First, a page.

SINGAPORE: Some businesses in Singapore are finding it tough to cope with digital technologies that have transformed traditional business models, Members of Parliament (MP) said during the Budget debate on Tuesday (Feb 27).
“Many businesses are struggling to keep up with these transformative changes,” Ang Mo Kio GRC MP Darryl David said, noting that digital technologies have changed the way business decisions are made and how goods and services are delivered and consumed.
“It is crucial that our firms, especially our SMEs (small- and medium-sized enterprises), develop digital capabilities and competencies to compete in this digital era.”
Likewise, West Coast GRC MP Foo Mee Har said firms, facing a severe tech talent crunch, have complained that they are unable to embrace the digital push and adopt new technologies.
Labour MP Desmond Choo, citing a Singapore Business Federation survey, said one in four companies are “slow to transform their businesses”, with some of them failing to digitise any part of their businesses.
“Clearly, these businesses lack transformation capacity,” he added. “For example, many training programs require time away from work. But in a tight labour market, workers are prioritised for operational purposes.”
Nevertheless, Nominated MP Thomas Chua urged businesses to be more proactive “to push the pace of transformation and innovation”.
“Transformation and upgrading of enterprises is like stretching the body, where periodic pains are unavoidable,” he added.
MORE HELP FOR BUSINESSES
With that, some MPs called for more help for businesses struggling with the digital shift.
In his Budget speech earlier this month, Finance Minister Heng Swee Keat unveiled the Productivity Solutions Grant, a streamlined grant to help firms get easier access to money for tech solutions.
In addition, 650 SMEs have benefitted from the SMEs Go Digital Programme since its launch last year, he added.
While the programme has been a “timely shot in the arm”, Mr David hoped it can be expanded to support more companies.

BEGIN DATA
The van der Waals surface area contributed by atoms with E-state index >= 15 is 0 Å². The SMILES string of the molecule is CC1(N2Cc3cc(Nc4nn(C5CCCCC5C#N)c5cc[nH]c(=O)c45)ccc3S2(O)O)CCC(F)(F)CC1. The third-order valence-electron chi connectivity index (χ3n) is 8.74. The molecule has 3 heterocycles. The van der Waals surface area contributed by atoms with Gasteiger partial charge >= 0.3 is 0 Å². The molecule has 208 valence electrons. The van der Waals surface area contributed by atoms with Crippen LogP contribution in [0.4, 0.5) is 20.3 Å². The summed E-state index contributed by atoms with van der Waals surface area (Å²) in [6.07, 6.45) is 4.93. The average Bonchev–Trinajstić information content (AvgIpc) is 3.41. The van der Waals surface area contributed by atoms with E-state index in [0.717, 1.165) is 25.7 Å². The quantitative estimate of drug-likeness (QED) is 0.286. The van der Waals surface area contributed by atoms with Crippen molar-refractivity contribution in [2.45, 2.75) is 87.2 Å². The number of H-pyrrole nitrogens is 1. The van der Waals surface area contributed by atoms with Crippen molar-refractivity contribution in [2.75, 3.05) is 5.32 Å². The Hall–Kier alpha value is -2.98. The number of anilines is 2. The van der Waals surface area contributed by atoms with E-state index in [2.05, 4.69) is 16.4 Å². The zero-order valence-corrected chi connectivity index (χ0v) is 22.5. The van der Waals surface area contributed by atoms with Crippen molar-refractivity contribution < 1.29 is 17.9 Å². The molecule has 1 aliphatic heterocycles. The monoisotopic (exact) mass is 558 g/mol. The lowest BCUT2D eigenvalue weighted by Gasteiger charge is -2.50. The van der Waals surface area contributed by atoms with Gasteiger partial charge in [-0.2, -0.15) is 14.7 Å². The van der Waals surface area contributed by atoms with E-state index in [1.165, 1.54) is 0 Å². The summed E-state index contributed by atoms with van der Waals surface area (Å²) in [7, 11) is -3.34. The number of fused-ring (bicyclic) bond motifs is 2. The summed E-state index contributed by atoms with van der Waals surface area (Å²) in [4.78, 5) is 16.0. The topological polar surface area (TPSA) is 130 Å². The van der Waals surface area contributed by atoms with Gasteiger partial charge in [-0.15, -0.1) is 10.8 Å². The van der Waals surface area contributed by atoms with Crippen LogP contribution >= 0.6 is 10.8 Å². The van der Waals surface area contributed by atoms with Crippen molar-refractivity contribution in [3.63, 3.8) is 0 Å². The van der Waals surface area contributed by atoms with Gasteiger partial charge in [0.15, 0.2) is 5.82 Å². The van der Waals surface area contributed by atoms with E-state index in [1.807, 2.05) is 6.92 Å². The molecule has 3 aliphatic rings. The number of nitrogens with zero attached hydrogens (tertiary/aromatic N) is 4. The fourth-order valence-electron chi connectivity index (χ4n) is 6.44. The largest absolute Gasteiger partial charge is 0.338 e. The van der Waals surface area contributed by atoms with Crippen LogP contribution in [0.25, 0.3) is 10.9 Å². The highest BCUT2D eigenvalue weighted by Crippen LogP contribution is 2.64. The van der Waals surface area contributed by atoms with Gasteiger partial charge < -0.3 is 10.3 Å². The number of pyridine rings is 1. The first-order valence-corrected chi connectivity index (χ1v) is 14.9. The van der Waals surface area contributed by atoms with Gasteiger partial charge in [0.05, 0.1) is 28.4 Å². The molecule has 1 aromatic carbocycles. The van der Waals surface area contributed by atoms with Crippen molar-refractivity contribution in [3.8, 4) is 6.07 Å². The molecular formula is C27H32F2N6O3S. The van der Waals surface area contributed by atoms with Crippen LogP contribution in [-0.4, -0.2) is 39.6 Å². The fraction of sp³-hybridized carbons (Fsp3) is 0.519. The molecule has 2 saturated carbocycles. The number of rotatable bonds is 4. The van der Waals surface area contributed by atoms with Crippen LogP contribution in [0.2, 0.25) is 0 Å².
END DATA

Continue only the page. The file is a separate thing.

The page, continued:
“This is especially important for our SMEs that might not have same corporate resources and knowledge as MNCs (multinational corporations) to initiate large-scale upgrading and transformation,” he said.
Ms Foo suggested the Government should consider adjustments to the mix of foreign manpower to support growth in areas of future economy, such as expertise in data analytics, artificial intelligence and cybersecurity.
“In order to capitalise on growth momentum, foreign manpower policies may need to evolve to include skill-based factors to prioritise types of foreign skills and expertise, like those adopted in other countries,” she said.
Ms Foo also stated that Government agencies should work together to update regulations, making it easier for businesses to “cope with the rapid pace of innovation and increasing competition, even from within the ASEAN region”.
“I spoke in the last Budget about the need for the Government to create enabling environments, within which companies can become nimbler and more innovative,” she added.
To that end, Workers’ Party Non-Constituency MP Leon Perera said Singapore can stay relevant in the unfolding disruption in Asia by being a research and development hub and a manufacturing base for high-tech exports.
But closer to home, the impact of technology on the labour market will be “broader, deeper and more rapid than previous technological advances”, Sembawang GRC MP Ong Teng Koon said.
“What will result is not just traditional structural or cyclical unemployment,” he added. “We will experience a permanent secular shift in the economy, which will change what jobs are available and what skills are in demand.”
According to research by The Boston Consulting Group, Mr Ong pointed out, jobs like machine operator and production planner would be obsolete, while new roles like data scientist and robot coordinator would be created.
Despite that, Mr Ong said the Government has had the foresight to implement SkillsFuture with an emphasis on skills upgrading.
Mr Heng said in his Budget speech that the Government will set aside an additional S$145 million for the Tech Skills Accelerator (TeSA), a SkillsFuture tripartite initiative to train and build the Infocomm Technology workforce.
TeSA will be expanded to sectors like manufacturing and professional services, where “digital technologies are increasingly important”, Mr Heng added.
Still, employers tend to fear losing the benefits of investing in training when employees leave, Labour MP Patrick Tay said, describing the concern as valid but myopic.
“Instead of viewing training as a short term cost, employee development should be regarded as a long term investment that allows staff to add value to their roles and take up expanded job scopes,” he added.